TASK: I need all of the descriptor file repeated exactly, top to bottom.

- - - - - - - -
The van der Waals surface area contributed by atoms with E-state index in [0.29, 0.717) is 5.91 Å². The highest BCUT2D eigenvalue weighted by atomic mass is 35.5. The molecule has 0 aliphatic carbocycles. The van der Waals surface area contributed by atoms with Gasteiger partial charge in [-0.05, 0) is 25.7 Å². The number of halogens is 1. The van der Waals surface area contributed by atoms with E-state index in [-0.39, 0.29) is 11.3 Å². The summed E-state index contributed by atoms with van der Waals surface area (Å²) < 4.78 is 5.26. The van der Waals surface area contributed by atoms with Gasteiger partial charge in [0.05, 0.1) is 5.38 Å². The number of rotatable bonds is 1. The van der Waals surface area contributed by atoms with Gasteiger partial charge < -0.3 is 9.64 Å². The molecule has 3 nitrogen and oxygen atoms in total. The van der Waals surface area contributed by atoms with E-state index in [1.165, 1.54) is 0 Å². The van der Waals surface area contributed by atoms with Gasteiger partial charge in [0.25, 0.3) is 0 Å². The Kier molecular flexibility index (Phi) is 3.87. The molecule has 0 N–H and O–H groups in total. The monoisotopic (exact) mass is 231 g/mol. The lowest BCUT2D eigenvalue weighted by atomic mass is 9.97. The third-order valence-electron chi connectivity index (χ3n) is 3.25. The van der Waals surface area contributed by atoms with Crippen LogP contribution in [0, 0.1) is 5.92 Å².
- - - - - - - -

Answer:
The van der Waals surface area contributed by atoms with E-state index in [0.29, 0.717) is 5.91 Å². The highest BCUT2D eigenvalue weighted by atomic mass is 35.5. The molecule has 0 aliphatic carbocycles. The van der Waals surface area contributed by atoms with Gasteiger partial charge in [-0.05, 0) is 25.7 Å². The number of halogens is 1. The van der Waals surface area contributed by atoms with E-state index in [-0.39, 0.29) is 11.3 Å². The summed E-state index contributed by atoms with van der Waals surface area (Å²) < 4.78 is 5.26. The van der Waals surface area contributed by atoms with Gasteiger partial charge in [0.05, 0.1) is 5.38 Å². The number of rotatable bonds is 1. The van der Waals surface area contributed by atoms with Gasteiger partial charge < -0.3 is 9.64 Å². The molecule has 3 nitrogen and oxygen atoms in total. The van der Waals surface area contributed by atoms with E-state index in [1.165, 1.54) is 0 Å². The van der Waals surface area contributed by atoms with Gasteiger partial charge in [0.25, 0.3) is 0 Å². The Kier molecular flexibility index (Phi) is 3.87. The molecule has 0 N–H and O–H groups in total. The monoisotopic (exact) mass is 231 g/mol. The lowest BCUT2D eigenvalue weighted by atomic mass is 9.97. The third-order valence-electron chi connectivity index (χ3n) is 3.25. The van der Waals surface area contributed by atoms with Crippen LogP contribution in [0, 0.1) is 5.92 Å².